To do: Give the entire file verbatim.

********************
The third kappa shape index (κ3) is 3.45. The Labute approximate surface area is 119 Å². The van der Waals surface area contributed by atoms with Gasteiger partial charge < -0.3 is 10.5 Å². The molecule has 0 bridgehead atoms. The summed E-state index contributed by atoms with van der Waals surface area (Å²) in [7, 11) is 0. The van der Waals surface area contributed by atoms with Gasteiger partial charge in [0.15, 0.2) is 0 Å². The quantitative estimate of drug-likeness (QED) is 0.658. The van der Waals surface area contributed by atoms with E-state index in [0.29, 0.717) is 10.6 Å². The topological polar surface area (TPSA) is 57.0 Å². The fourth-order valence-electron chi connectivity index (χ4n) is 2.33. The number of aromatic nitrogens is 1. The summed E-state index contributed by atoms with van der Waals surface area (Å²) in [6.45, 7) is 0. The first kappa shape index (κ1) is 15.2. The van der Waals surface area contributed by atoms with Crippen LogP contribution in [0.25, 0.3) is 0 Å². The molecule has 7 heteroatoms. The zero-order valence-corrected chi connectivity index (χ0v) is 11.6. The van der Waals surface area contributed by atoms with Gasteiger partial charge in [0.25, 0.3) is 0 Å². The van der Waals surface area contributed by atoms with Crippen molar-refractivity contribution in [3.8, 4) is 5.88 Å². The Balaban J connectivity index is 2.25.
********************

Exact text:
The third kappa shape index (κ3) is 3.45. The Labute approximate surface area is 119 Å². The van der Waals surface area contributed by atoms with Gasteiger partial charge < -0.3 is 10.5 Å². The molecule has 0 bridgehead atoms. The summed E-state index contributed by atoms with van der Waals surface area (Å²) in [7, 11) is 0. The van der Waals surface area contributed by atoms with Gasteiger partial charge in [0.15, 0.2) is 0 Å². The quantitative estimate of drug-likeness (QED) is 0.658. The van der Waals surface area contributed by atoms with E-state index in [0.29, 0.717) is 10.6 Å². The topological polar surface area (TPSA) is 57.0 Å². The fourth-order valence-electron chi connectivity index (χ4n) is 2.33. The number of aromatic nitrogens is 1. The summed E-state index contributed by atoms with van der Waals surface area (Å²) in [6.45, 7) is 0. The first kappa shape index (κ1) is 15.2. The van der Waals surface area contributed by atoms with Crippen LogP contribution in [0.25, 0.3) is 0 Å². The molecule has 7 heteroatoms. The zero-order valence-corrected chi connectivity index (χ0v) is 11.6. The van der Waals surface area contributed by atoms with Gasteiger partial charge in [0.25, 0.3) is 0 Å². The van der Waals surface area contributed by atoms with Crippen molar-refractivity contribution in [3.8, 4) is 5.88 Å². The Balaban J connectivity index is 2.25.